Obama Unveils Plan to Boost U.S. Startups
Posted on February 3, 2012
In last week’s State of the Union, President Obama championed the start-up spirit and pushed Congress to pass legislation that helps boost entrepreneurs and pave the way for the next Steve Jobs.
“Tear down regulations that prevent aspiring entrepreneurs from getting the financing to grow,” Obama said. Expand tax relief to small businesses that are raising wages and creating good jobs. Both parties agree on these ideas. So put them in a bill, and get it on my desk this year.”
Expanding on that, Obama today sent Congress a proposal intended to assist startups and small businesses. The effort, dubbed the Startup America Legislative Agenda, would rework small business taxes, facilitate new funding options, and look to broaden the pool of foreign-born entrpreneurs allowed to start businesses in this country.
The proposal comes on the one-year anniversary of the White House “Startup America” initiative, which Obama outlined during last year’s State of the Union.
“One year ago today, I called for an all hands on deck effort to ensure that America remains the best place on Earth to turn a great idea into a successful business. The private sector responded, with the Startup America Partnership launching new entrepreneurial networks all across the country,” Obama said in a statement.
The includes the Startup America Partnership from AOL co-founder Steve Case and the Kauffman Foundation, which mobilized over $1 billion in business resources to serve as many as 100,000 startups over the next three years. Today that effort expanded to nine new networks in the District of Columbia, Hawaii, Kansas, Michigan, Missouri, Nebraska, Rhode Island, Virginia, and Vermont.
“Today, we’re taking new steps that build on that progress, and I urge Congress to send me a common-sense bipartisan bill that does even more to expand access to capital and cut taxes for America’s entrepreneurs and small businesses,” Obama said.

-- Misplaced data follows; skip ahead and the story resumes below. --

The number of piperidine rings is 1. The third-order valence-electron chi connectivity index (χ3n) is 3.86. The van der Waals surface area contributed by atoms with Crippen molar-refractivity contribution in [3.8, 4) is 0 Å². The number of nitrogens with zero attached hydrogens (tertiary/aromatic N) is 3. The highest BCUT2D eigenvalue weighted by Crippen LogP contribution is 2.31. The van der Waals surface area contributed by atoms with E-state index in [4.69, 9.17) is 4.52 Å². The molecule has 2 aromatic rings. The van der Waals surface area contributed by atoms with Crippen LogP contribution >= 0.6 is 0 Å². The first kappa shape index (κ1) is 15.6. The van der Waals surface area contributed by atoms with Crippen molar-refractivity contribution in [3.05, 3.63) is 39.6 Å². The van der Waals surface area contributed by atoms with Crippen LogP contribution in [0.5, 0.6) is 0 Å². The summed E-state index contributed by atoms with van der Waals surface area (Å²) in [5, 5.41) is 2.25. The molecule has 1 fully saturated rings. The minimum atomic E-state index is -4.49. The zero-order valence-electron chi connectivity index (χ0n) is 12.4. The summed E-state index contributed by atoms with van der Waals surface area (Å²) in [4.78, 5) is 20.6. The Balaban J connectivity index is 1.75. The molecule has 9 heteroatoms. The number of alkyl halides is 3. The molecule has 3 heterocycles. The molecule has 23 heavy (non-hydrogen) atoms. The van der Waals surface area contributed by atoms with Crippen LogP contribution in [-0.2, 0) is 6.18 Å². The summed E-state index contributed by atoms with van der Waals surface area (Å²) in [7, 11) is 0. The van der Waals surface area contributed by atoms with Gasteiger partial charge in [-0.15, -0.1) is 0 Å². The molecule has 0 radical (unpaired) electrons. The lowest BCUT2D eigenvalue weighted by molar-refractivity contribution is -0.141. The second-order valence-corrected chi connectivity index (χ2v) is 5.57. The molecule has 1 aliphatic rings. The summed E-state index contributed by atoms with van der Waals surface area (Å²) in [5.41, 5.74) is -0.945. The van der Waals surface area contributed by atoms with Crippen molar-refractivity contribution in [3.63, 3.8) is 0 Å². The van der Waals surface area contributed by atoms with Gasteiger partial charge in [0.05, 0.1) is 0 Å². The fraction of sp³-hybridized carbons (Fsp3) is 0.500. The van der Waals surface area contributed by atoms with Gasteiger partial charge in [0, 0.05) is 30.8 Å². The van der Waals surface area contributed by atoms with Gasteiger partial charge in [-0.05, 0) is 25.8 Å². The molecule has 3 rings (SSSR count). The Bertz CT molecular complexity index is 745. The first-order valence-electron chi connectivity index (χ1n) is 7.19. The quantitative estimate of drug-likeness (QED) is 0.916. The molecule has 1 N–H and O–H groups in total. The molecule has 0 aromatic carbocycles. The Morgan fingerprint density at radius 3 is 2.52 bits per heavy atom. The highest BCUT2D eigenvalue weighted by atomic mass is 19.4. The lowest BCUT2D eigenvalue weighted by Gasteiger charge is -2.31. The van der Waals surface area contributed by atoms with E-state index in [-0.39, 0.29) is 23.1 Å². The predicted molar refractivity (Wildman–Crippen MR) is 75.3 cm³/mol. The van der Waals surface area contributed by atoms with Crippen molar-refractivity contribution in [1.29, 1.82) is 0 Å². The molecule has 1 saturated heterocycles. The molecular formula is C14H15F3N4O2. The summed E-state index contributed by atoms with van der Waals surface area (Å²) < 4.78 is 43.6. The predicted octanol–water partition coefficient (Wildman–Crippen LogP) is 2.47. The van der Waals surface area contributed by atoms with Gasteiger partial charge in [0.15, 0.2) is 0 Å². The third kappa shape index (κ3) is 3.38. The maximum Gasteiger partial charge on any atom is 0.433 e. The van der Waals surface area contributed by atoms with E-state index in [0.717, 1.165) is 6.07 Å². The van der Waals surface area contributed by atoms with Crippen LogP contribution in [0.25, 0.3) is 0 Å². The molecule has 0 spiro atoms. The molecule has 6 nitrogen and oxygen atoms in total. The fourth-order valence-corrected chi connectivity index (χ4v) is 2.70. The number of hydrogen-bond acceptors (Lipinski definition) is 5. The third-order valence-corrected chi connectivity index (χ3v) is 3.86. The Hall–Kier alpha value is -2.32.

Obama’s plan includes a number of tax proposals, including: cutting taxes for small businesses; expanding and making permanent zero capital gains on small business investments; a 10 percent income tax credit for those who add new jobs this year; doubling the amount of start-up expenses entrepreneurs can deduct from $5,000 to $10,000; and an extension of 100 percent depreciation.
Obama also proposed a federal Kickstarter of sorts via “crowdfunding,” as well as an IPO on-ramp that would change securities laws as they relate to small businesses in the first years after they go public.
One of the top complaints among tech execs, meanwhile, is the lack of available talent. The U.S. lags in math and science education, while highly trained foreign workers, who earn degrees from U.S. universities, are often forced to return home after graduation, they argue.
As a result, Obama’s plan calls for immigration reform that would include a Startup Visa that would strengthen the H-1B program and essentially staple green cards to the diplomas of certain graduates.
Of course, getting this accomplished requires the cooperation of Congress. But getting the Republican-controlled House and Democratic-controlled Senate to agree on much of anything lately has been an uphill battle, a struggle to which Obama alluded in his speech.
31 Jan 2012